The good news is that with the R rated DVD comes a postcard invitation to obtain a free copy of the unrated version. I'd advise you to take this offer up if you are a fan of Darian Caine, Molly Heartbreaker or Jackie Stevens because all these actresses appear in additional material. All the striptease scenes from the R rated version are removed and replaced by stronger, girl-girl softcore. There's a deleted scene on this disc featuring Jackie Stevens and an entertaining audio commentary with Michael Raso and actor John Fedele. The R rated DVD has a disappointingly brief behind the scenes featurette.

One last note: how could they have Lora Renee in this film and not have her involved in any of the sex scenes in either version? Appalling cruelty on the viewer, that's what it is.


SECRET DESIDRES
SECRET DESIDRES
Dvd ~ Darian Caine

1 of 1 people found the following review helpful
4.0 out of 5 stars Out of the Closet, 23 Mar. 2008
This review is from: SECRET DESIDRES (DVD)
Denise (Darian Caine) is clearing out a closet. As this is a sexy film, she is performing this mundane task dressed only in pink undies. In fact, she goes through the whole film wearing only her underwear or less. Yes, if you get this DVD, you'll see Darian Caine in pink stockings and pink high heels. If such a prospect doesn't quicken the blood, you may want to check your pulse. Actually, Denise's dreadful husband, Harold (Clancy Fitzsimmons, aka John Fedele), must have ice in his veins because he is completely oblivious to his wife's charms. Expecting to see a plate of eggs on the breakfast table, he is instead confronted with the result of Denise's closet cleaning activities: a film projector.

If you're thinking that this is sounding a little bit like the scenario of `Curious Obsessions', then you'd be right. With the projector is a batch of film reels that contain old nudie loops. Naturally, when Denise or her sexy neighbour (the fabulous Molly Heartbreaker) look at these films, they are overwhelmed by the need to get naked.

With a fair amount of screen time taken up with the nudie loops, only three of Seduction Cinema's current roster of actresses are involved in this production and their scenes are spliced in with the older footage. If you've seen `Curious Obsessions' then you'll know what to expect of the old films that grace the screen in this production. In the bonus features, the nudie loops can be viewed in isolation and they are slightly naughtier than the edited material that is seen by Darian and Molly's characters.

`Curious Obsessions' was, more or less, just an extended music video with almost no dialogue to trouble its two stars, Bethany Lott and Jackie Stevens. The latter also appears in `Secret Desires' as one of Harold's employees who keeps finding her boss in compromising situations with his gay assistant, Tom (Duane Polcou). There's plenty of lowbrow humour as Fedele (sorry, I mean Fitzsimmons) and Polcou carry the comedy. These two are also in good form in the amusing spoof, `Kinky Kong'. The actresses in `Secret Desires don't get the chance to show their talent for comedy; all they're required to do is get naked and play with each other. Darian's aptitude for comedy is displayed to good effect in `Sexual Incantations' as she transforms herself from nerdy loser to sex bomb when she acquires a Ouija Board.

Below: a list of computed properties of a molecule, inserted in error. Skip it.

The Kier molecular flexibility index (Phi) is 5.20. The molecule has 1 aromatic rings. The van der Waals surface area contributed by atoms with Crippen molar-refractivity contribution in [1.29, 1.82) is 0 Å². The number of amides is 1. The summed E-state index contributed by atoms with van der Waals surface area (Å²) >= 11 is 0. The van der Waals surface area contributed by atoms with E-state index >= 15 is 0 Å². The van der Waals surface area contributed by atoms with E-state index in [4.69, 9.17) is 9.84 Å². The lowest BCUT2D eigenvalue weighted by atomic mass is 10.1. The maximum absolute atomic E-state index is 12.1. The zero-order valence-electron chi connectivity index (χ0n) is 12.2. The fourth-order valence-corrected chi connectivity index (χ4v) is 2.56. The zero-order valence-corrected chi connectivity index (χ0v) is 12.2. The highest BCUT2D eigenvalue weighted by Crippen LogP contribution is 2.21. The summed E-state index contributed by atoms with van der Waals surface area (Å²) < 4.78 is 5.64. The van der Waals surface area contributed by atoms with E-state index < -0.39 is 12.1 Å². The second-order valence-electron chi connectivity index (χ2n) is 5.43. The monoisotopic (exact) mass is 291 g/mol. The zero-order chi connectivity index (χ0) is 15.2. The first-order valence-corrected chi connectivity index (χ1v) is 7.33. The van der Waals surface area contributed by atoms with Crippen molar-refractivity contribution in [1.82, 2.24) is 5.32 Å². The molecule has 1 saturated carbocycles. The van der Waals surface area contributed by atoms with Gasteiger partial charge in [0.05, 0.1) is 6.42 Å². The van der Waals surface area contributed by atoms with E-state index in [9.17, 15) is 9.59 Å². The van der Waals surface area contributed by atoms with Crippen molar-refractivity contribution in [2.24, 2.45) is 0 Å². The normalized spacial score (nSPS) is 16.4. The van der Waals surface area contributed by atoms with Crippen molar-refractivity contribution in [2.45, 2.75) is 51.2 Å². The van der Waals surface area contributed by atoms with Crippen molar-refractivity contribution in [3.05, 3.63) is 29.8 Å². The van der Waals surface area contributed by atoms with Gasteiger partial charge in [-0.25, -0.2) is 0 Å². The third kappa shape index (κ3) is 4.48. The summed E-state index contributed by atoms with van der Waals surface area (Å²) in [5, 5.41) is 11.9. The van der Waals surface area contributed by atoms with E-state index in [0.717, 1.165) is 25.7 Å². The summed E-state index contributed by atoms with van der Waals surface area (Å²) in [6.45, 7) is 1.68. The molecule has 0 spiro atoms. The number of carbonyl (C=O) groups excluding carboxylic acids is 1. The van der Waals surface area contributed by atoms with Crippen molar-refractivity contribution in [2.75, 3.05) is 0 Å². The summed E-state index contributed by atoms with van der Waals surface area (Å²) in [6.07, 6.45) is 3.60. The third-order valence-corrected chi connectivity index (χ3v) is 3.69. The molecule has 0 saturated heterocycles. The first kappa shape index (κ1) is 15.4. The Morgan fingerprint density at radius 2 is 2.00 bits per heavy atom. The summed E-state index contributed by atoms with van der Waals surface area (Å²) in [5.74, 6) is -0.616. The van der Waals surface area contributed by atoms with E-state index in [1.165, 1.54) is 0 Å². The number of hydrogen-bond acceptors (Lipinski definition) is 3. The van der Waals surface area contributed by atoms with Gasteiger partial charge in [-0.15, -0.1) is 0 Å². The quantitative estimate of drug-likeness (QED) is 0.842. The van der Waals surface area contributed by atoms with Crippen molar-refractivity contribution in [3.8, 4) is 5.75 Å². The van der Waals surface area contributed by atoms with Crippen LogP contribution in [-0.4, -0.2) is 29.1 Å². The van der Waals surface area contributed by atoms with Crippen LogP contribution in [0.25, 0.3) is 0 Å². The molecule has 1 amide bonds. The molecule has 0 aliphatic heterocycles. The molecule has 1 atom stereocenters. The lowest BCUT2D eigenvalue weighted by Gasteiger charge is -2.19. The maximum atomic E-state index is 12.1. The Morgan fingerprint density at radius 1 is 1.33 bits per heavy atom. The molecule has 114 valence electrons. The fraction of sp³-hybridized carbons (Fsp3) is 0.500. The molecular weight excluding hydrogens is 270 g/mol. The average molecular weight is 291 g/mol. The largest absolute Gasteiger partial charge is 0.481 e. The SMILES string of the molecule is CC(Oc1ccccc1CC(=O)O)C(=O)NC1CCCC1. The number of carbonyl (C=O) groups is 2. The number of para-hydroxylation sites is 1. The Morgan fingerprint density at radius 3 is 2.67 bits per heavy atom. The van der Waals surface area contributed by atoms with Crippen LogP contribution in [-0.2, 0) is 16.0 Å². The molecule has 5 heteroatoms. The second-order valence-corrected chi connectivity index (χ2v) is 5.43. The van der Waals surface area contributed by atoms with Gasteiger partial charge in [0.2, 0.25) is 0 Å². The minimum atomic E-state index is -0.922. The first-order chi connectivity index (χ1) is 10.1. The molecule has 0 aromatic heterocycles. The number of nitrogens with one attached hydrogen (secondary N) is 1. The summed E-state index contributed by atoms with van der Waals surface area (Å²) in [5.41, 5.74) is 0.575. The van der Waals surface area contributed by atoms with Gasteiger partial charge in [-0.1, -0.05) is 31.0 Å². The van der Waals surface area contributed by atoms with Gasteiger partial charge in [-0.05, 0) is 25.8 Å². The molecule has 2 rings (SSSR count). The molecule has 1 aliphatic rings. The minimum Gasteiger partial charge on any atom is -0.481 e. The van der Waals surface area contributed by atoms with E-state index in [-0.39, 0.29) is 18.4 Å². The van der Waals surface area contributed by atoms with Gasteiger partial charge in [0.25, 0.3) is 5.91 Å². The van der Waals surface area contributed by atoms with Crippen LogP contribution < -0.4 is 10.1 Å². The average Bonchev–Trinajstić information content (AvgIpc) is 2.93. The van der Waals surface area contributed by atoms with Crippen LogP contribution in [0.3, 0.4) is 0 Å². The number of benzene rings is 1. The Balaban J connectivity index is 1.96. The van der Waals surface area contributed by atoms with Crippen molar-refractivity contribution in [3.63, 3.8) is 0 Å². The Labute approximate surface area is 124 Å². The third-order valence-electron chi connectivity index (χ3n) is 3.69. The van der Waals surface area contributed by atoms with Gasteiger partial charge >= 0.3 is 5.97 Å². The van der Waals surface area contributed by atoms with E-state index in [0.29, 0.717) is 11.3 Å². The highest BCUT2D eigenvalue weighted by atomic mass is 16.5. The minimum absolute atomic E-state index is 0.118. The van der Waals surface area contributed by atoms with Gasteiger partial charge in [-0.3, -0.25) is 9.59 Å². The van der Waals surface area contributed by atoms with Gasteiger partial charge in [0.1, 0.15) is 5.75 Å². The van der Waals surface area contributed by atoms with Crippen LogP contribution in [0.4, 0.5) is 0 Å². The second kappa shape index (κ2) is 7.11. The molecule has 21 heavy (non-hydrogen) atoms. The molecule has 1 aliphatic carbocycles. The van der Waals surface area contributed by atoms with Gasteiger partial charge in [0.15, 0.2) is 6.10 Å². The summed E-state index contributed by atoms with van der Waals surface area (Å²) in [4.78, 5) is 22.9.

Molly Heartbreaker is, in my opinion, the most interesting of the newer actresses appearing in Seduction's productions. In her behind the scenes interviews, she comes across as a bubbly, warm woman who has a lot of fun working on these features as well as a lot of enthusiasm for them. Her tattoos are a quite striking feature on her body. In the bonus material on `Sex Hex', she is interviewed naked as she shows them off.

The second disc in this package is a compact disc of the soundtrack music by The Taint. It's not terrible, but I don't think I'll be putting it on my iPod.


Curious Obsessions [DVD] [2005] [Region 1] [US Import] [NTSC]
Curious Obsessions [DVD] [2005] [Region 1] [US Import] [NTSC]
Offered by RAREWAVES USA
Price: £12.89

1 of 1 people found the following review helpful
4.0 out of 5 stars 'Girls Gone Wild' Old Style, 15 Mar. 2008
Before the heady days of the video revolution, choices were quite limited for anyone who wanted celluloid images of naked flesh. One option was to visit an adult bookstore and entertain yourself with some nudie loops; and no, I'm not talking about an exciting new breakfast cereal.

You could, of course, watch adult movies in the comfort of your own home if you had a film projector. You'd also need a healthy bank balance too; films for your projector would not have come cheap. This, however, is no hindrance to the two ladies who feature in `Curious Obsessions'. Bethany Lott and Jackie Stevens find a film projector and some reels of film on their doorstep thanks to an inept postman. Bethany sets up the projector and, in what is the only piece of dialogue in the whole film, Jackie quaintly refers to the films as "tapes."